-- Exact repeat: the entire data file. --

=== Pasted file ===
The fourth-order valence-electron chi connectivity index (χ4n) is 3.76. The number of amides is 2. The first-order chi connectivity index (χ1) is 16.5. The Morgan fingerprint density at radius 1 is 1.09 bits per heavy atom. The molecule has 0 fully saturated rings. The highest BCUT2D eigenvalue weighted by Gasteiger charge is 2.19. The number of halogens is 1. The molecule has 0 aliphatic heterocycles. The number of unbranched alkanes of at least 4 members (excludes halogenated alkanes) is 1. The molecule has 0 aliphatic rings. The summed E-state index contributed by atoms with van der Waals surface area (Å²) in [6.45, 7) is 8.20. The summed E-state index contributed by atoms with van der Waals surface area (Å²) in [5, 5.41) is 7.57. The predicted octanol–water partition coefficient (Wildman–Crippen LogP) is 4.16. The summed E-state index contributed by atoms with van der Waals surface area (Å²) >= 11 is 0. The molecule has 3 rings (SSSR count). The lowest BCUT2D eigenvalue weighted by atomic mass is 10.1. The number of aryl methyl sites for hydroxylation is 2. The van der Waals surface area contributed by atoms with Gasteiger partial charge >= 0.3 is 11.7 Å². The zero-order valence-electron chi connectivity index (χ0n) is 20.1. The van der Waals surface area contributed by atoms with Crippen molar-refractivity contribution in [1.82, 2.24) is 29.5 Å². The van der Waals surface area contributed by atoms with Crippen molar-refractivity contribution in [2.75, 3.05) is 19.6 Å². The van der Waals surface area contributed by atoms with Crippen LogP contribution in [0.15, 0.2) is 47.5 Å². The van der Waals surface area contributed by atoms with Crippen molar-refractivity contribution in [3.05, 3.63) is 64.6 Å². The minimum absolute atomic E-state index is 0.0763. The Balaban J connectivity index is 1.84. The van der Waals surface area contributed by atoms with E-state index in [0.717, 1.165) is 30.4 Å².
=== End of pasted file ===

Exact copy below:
The fourth-order valence-electron chi connectivity index (χ4n) is 3.76. The number of amides is 2. The first-order chi connectivity index (χ1) is 16.5. The Morgan fingerprint density at radius 1 is 1.09 bits per heavy atom. The molecule has 0 fully saturated rings. The highest BCUT2D eigenvalue weighted by Gasteiger charge is 2.19. The number of halogens is 1. The molecule has 0 aliphatic heterocycles. The number of unbranched alkanes of at least 4 members (excludes halogenated alkanes) is 1. The molecule has 0 aliphatic rings. The summed E-state index contributed by atoms with van der Waals surface area (Å²) in [6.45, 7) is 8.20. The summed E-state index contributed by atoms with van der Waals surface area (Å²) in [5, 5.41) is 7.57. The predicted octanol–water partition coefficient (Wildman–Crippen LogP) is 4.16. The summed E-state index contributed by atoms with van der Waals surface area (Å²) >= 11 is 0. The molecule has 3 rings (SSSR count). The lowest BCUT2D eigenvalue weighted by atomic mass is 10.1. The number of aryl methyl sites for hydroxylation is 2. The van der Waals surface area contributed by atoms with Gasteiger partial charge >= 0.3 is 11.7 Å². The zero-order valence-electron chi connectivity index (χ0n) is 20.1. The van der Waals surface area contributed by atoms with Crippen molar-refractivity contribution in [1.82, 2.24) is 29.5 Å². The van der Waals surface area contributed by atoms with Crippen molar-refractivity contribution in [2.75, 3.05) is 19.6 Å². The van der Waals surface area contributed by atoms with Crippen LogP contribution in [0.15, 0.2) is 47.5 Å². The van der Waals surface area contributed by atoms with Crippen molar-refractivity contribution in [3.05, 3.63) is 64.6 Å². The minimum absolute atomic E-state index is 0.0763. The Balaban J connectivity index is 1.84. The van der Waals surface area contributed by atoms with E-state index in [0.717, 1.165) is 30.4 Å².